Why Do Some Children Lack Motivation In School & How Can Parents Help?
Why do some children lack motivation in school? And how can parents help? If you’ve ever noticed your child dragging their feet with a homework assignment or regularly unable to finish reading a book, you’re not alone! As students progress through school, they can sometimes struggle with the purpose or motivation behind school work. Many of us adults can understand that feeling, too! At Huntington Learning Center, we see many reasons why students lose motivation, but here are a few of the most common:
Because they’re struggling. When a student has a hard time with a subject, it can be a huge struggle to keep up with the assignments.
Because they don’t see the point. If a student doesn’t find a subject interesting, engaging, or relevant, it’s easy to mentally “check out” and decide that the work isn’t worthwhile.
Because they lack confidence. It happens often–a student begins to struggle with a subject or work that they previously might have found easy, their grades suffer, and after a while the student declares, “I’ll never be good at this,” and gives up.
What should parents do if they notice their child is struggling with motivation? Here are a few tips:
Work with your child to create AND STICK TO a routine. As working adults, most of us adhere to daily routines to help ourselves stay on track. However, it’s often tempting to forgo or skip routines when it comes to our children–and that’s the opposite of what we need to do. Routines help our children build positive, regular study habits, keep their learning on task, and give THEIR schedule a daily structure. It’s important for your child to track their routine VISUALLY–make sure they have an easy to use checklist/board (younger children) or a simple, daily planner (older children).
Let your child take charge and experience the consequences. It’s important for each child to take responsibility for their work. Depending on their age and skill set, talk to your child about reasonable expectations and what their responsibilities are. (This is also where that clear routine helps them stay on track!)
Set goals with your child. We’re big proponents of goal setting at Huntington, and for good reason! Children who set short- and long-term goals tend to be more motivated learners. It also helps them build good goal-setting habits when they’re off to college and their future careers! Goals should be realistic and measurable. Examples for goals for a younger student might be:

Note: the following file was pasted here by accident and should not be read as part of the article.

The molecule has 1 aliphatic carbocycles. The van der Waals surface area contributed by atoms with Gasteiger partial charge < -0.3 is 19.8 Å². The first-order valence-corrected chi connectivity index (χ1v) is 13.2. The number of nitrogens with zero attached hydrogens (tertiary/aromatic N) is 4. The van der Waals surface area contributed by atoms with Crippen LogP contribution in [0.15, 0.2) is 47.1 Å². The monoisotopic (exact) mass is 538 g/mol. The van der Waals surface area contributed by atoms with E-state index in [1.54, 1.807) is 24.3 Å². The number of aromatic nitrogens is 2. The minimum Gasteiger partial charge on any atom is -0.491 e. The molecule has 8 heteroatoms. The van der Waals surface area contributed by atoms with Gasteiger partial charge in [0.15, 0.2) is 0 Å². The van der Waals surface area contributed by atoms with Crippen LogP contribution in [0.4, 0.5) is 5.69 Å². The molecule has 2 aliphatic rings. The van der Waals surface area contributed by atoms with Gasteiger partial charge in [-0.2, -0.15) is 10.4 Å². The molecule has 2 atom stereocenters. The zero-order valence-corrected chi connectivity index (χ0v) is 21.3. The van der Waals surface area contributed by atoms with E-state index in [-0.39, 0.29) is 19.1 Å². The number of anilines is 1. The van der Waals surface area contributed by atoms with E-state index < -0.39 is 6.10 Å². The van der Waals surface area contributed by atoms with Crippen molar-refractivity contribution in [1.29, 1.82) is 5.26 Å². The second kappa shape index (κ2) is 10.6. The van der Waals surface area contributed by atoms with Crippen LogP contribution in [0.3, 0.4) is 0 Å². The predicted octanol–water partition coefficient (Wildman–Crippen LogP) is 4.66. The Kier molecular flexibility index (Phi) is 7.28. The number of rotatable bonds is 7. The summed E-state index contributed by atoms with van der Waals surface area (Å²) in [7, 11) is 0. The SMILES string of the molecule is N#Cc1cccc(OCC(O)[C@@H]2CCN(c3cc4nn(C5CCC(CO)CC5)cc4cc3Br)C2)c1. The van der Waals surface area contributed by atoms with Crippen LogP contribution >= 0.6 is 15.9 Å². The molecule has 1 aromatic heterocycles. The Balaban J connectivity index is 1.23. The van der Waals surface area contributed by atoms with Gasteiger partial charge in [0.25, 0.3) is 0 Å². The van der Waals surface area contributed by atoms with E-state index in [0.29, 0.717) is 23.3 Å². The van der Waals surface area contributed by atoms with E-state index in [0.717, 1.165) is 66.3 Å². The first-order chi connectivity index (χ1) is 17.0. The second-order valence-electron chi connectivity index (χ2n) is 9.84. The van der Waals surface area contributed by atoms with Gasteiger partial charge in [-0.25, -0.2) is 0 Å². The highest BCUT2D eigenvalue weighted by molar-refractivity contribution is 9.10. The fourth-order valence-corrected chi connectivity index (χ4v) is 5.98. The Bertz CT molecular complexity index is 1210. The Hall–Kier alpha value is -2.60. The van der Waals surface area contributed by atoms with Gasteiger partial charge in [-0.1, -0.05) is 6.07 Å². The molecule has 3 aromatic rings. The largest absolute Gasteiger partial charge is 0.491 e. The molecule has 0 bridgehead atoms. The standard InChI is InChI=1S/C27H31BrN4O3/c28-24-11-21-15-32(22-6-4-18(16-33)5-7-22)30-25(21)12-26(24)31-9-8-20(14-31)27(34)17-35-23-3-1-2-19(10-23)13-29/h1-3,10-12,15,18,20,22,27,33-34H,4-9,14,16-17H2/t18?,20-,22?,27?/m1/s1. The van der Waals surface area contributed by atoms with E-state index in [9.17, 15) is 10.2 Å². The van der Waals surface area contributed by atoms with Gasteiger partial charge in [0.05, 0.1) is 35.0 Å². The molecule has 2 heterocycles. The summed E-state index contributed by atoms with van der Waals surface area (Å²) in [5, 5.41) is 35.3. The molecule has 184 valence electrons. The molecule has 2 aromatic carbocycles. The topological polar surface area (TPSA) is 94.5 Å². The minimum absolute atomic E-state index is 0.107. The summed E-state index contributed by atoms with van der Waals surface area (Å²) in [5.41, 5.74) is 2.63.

Short-term goal: Turn in 90% or more of all your homework assignments for this month on time.
Long-term goal: Earn at least 200 points in Reading Counts for the spring semester.
Long-term goal: Improve ELA grade from a C to a B+ or higher by the end of the semester.*
*With goals, it’s important to discuss regularly with your child what they actually need to do to work toward it. Schedule regular check-ins with your child to revisit their goals, challenges, and progress. Don’t wait until things are really bad to do something to talk to your child about it!
Role model for your child. Your child sees what you do and internalizes it. Give your words meaning by putting real actions behind them! Set up a reading challenge for yourself (read 1 book a month, every month, for 2022!) and invite your children to participate with you. Take that online class. Post a habit tracker for your exercise routine on the wall so your child can see you working on your goals day-to-day.
Remind your child that not everything is fun. There will be many times that your child lacks motivation because something simply isn’t enjoyable. Discuss with your child the purpose and value of the work itself and how your child has improved over time. Remind your child that many things in life worth doing requires effort and grit. Share examples of your own work so they can understand.
Lastly, help your child find success in school–building on success is a huge factor in building motivation. If your child is struggling, it’s understandably more difficult to maintain motivation.
If your child needs additional help, don’t hesitate to find professional support–call Huntington at (916) 585-3823! We’re experienced with helping students acquire skills, build good academic habits, and finding motivation. [Adapted from the article, “Why some children lack motivation” by Dr. Raymond J. Huntington.]
Huntington Learning Center, Elk Grove
9105 Bruceville Road, Suite 4A
Elk Grove, CA 95758